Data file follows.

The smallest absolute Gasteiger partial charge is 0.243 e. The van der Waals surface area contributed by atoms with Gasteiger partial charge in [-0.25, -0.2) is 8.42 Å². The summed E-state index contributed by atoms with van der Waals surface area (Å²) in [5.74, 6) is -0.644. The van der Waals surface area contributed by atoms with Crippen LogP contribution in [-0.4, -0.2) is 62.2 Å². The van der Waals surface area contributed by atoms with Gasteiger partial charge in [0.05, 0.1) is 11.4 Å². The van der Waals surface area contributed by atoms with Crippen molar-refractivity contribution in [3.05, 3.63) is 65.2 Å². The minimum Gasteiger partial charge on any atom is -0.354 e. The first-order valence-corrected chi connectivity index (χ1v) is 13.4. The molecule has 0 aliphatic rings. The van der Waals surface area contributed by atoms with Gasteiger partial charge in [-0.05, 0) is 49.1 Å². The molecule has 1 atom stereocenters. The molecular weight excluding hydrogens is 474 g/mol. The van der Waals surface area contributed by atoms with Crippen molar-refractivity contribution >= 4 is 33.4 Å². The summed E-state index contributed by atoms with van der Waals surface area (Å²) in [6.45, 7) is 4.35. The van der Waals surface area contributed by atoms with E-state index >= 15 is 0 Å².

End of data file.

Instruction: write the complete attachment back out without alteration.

The smallest absolute Gasteiger partial charge is 0.243 e. The van der Waals surface area contributed by atoms with Gasteiger partial charge in [-0.25, -0.2) is 8.42 Å². The summed E-state index contributed by atoms with van der Waals surface area (Å²) in [5.74, 6) is -0.644. The van der Waals surface area contributed by atoms with Crippen LogP contribution in [-0.4, -0.2) is 62.2 Å². The van der Waals surface area contributed by atoms with Gasteiger partial charge in [0.05, 0.1) is 11.4 Å². The van der Waals surface area contributed by atoms with Crippen molar-refractivity contribution in [3.05, 3.63) is 65.2 Å². The minimum Gasteiger partial charge on any atom is -0.354 e. The first-order valence-corrected chi connectivity index (χ1v) is 13.4. The molecule has 0 aliphatic rings. The van der Waals surface area contributed by atoms with Gasteiger partial charge in [-0.05, 0) is 49.1 Å². The molecule has 1 atom stereocenters. The molecular weight excluding hydrogens is 474 g/mol. The van der Waals surface area contributed by atoms with Crippen molar-refractivity contribution >= 4 is 33.4 Å². The summed E-state index contributed by atoms with van der Waals surface area (Å²) in [6.45, 7) is 4.35. The van der Waals surface area contributed by atoms with E-state index >= 15 is 0 Å².